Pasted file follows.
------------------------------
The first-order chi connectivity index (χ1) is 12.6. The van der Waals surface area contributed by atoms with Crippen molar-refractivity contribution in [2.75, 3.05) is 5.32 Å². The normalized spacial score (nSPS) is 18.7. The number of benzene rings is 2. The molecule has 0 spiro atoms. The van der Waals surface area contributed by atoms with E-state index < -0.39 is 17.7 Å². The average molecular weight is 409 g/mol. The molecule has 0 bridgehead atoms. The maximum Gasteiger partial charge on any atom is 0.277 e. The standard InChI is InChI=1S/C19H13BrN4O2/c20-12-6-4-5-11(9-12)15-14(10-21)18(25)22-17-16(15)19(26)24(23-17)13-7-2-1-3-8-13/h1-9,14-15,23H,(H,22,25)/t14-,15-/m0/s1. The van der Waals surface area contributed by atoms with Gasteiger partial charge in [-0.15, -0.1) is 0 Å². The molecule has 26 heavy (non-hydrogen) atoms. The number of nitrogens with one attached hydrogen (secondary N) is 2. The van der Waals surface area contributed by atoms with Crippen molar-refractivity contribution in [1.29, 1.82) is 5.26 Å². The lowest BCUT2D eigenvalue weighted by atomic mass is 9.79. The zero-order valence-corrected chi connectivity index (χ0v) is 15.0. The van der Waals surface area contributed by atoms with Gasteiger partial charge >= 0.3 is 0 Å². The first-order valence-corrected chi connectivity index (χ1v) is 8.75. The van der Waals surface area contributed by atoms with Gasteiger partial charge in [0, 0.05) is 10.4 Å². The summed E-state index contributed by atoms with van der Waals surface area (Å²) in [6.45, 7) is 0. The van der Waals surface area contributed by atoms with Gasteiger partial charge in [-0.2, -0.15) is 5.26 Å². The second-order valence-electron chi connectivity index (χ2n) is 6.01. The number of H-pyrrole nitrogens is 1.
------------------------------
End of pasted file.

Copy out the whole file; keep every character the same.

The first-order chi connectivity index (χ1) is 12.6. The van der Waals surface area contributed by atoms with Crippen molar-refractivity contribution in [2.75, 3.05) is 5.32 Å². The normalized spacial score (nSPS) is 18.7. The number of benzene rings is 2. The molecule has 0 spiro atoms. The van der Waals surface area contributed by atoms with E-state index < -0.39 is 17.7 Å². The average molecular weight is 409 g/mol. The molecule has 0 bridgehead atoms. The maximum Gasteiger partial charge on any atom is 0.277 e. The standard InChI is InChI=1S/C19H13BrN4O2/c20-12-6-4-5-11(9-12)15-14(10-21)18(25)22-17-16(15)19(26)24(23-17)13-7-2-1-3-8-13/h1-9,14-15,23H,(H,22,25)/t14-,15-/m0/s1. The van der Waals surface area contributed by atoms with Gasteiger partial charge in [-0.15, -0.1) is 0 Å². The molecule has 26 heavy (non-hydrogen) atoms. The number of nitrogens with one attached hydrogen (secondary N) is 2. The van der Waals surface area contributed by atoms with Crippen molar-refractivity contribution in [1.29, 1.82) is 5.26 Å². The lowest BCUT2D eigenvalue weighted by atomic mass is 9.79. The zero-order valence-corrected chi connectivity index (χ0v) is 15.0. The van der Waals surface area contributed by atoms with Gasteiger partial charge >= 0.3 is 0 Å². The first-order valence-corrected chi connectivity index (χ1v) is 8.75. The van der Waals surface area contributed by atoms with Gasteiger partial charge in [0, 0.05) is 10.4 Å². The summed E-state index contributed by atoms with van der Waals surface area (Å²) in [6.45, 7) is 0. The van der Waals surface area contributed by atoms with Gasteiger partial charge in [-0.2, -0.15) is 5.26 Å². The second-order valence-electron chi connectivity index (χ2n) is 6.01. The number of H-pyrrole nitrogens is 1.